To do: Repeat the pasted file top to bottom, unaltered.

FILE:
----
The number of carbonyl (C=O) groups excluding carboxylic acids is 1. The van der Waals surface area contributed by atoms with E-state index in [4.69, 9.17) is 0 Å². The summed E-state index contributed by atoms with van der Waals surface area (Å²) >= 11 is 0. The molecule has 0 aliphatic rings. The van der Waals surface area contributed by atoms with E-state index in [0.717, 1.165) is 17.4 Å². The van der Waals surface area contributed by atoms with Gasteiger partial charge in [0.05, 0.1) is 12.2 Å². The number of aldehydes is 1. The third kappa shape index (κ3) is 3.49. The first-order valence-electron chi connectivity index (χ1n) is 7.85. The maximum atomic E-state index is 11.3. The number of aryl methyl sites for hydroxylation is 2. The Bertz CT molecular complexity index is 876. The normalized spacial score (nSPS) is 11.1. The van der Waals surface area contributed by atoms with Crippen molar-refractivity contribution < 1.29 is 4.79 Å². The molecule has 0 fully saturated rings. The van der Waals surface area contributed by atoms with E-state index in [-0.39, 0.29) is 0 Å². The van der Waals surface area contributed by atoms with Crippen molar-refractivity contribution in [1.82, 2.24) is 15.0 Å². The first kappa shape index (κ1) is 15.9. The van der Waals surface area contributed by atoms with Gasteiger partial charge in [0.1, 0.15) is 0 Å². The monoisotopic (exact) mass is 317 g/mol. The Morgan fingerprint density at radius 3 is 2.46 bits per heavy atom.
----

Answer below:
The number of carbonyl (C=O) groups excluding carboxylic acids is 1. The van der Waals surface area contributed by atoms with E-state index in [4.69, 9.17) is 0 Å². The summed E-state index contributed by atoms with van der Waals surface area (Å²) >= 11 is 0. The molecule has 0 aliphatic rings. The van der Waals surface area contributed by atoms with E-state index in [0.717, 1.165) is 17.4 Å². The van der Waals surface area contributed by atoms with Gasteiger partial charge in [0.05, 0.1) is 12.2 Å². The number of aldehydes is 1. The third kappa shape index (κ3) is 3.49. The first-order valence-electron chi connectivity index (χ1n) is 7.85. The maximum atomic E-state index is 11.3. The number of aryl methyl sites for hydroxylation is 2. The Bertz CT molecular complexity index is 876. The normalized spacial score (nSPS) is 11.1. The van der Waals surface area contributed by atoms with Crippen molar-refractivity contribution < 1.29 is 4.79 Å². The molecule has 0 fully saturated rings. The van der Waals surface area contributed by atoms with E-state index in [-0.39, 0.29) is 0 Å². The van der Waals surface area contributed by atoms with Crippen molar-refractivity contribution in [1.82, 2.24) is 15.0 Å². The first kappa shape index (κ1) is 15.9. The van der Waals surface area contributed by atoms with Gasteiger partial charge in [0.1, 0.15) is 0 Å². The monoisotopic (exact) mass is 317 g/mol. The Morgan fingerprint density at radius 3 is 2.46 bits per heavy atom.